HRSSA Blog

Key Reasons We Need Quality Child Care: PART 1

Updated: Sep 9, 2021


Audrey Livingstone, of HRSSA member Arms of the King Child Care, shows children their seeds' growth.

The pandemic has created havoc for an industry that significantly contributes to the economic well-being of our region.


According to the National Association for the Education of Young Children (NAEYC) in its 2020 "Holding on Until Help Comes" study, the crisis was devastating to the early childhood industry. The study, which included more than 5,000 child care providers, indicated only 18% of centers felt confident they would be able to stay open past a year without financial support. The impact was especially detrimental to those serving low-income communities, including families receiving child care subsidies.


Fast forward to May 2021. In a Bipartisan Policy Center and Morning Consult survey of 800 households with children, only 29% of parents reported the child care arrangement they had at the start of the pandemic was open without any changes to hours or capacity. They also reported that 19% of programs were open with limited hours, and 16% were open with limited spaces. In an industry that was struggling to respond during a pandemic, these businesses now face serious recovery challenges.


Though these are national results, we're hearing the same challenges in Hampton Roads. Often, the greatest impact is on the centers that serve parents with missed or cut hours at work, leaving them unable afford child care. The parents often have to rely on relatives to provide care.


When we focus on addressing why our region needs quality child care, we hopefully will swell the number of people advocating for change. We've identified three key reasons that Hampton Roads needs quality child care. Today's blog will focus on the first:

Key Reason 1: High-quality early childhood programs move us toward greater economic equity.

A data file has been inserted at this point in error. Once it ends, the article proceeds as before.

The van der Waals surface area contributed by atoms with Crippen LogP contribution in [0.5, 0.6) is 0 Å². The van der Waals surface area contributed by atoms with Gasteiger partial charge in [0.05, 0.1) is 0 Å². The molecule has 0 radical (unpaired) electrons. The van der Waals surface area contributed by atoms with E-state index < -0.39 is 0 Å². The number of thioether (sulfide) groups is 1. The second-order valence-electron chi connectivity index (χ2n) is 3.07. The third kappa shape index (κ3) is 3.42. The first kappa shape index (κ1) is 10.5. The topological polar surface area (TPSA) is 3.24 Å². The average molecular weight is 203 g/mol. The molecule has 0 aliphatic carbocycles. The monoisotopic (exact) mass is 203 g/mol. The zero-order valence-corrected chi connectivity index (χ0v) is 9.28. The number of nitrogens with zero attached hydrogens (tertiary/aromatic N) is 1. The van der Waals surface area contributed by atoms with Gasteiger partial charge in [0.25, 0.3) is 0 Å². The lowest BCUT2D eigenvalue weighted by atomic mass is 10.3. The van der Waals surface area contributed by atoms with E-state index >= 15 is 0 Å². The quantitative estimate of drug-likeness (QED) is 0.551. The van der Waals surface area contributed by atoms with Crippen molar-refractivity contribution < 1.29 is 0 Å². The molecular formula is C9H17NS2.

According to the Council for a Strong America's report "Building the Pipeline for Virginia’s Workforce of Tomorrow," the average annual cost of child care for an infant in a Virginia center is $14,560—more expensive than public four-year college tuition ($13,490).


Many Virginia parents simply can’t afford to put their children in our child care centers. Yet evidence strongly indicates that children—especially those from low-income families—benefit both cognitively and socially/behaviorally, from high-quality preschool. Therefore, ensuring their access to early childhood education helps close the achievement and opportunity gap between income groups.


Equity should be a key initiative of business and workforce development leaders. Having access to not just “daycare,” but looking at the early years as an investment in education, is a priority in many ways. When children ages 1-5 do not have access to a curriculum that supports the appropriate mental and emotional growth they need, the impact on our communities will continue to be a burden. The value extends to the home, as parents with children in high-quality preschool programs spend more time in mentally stimulating activities with their children at home.


In short, investing in a healthy early childhood industry creates equity among families, so that children from every background can all receive quality preschool and start school prepared for success.

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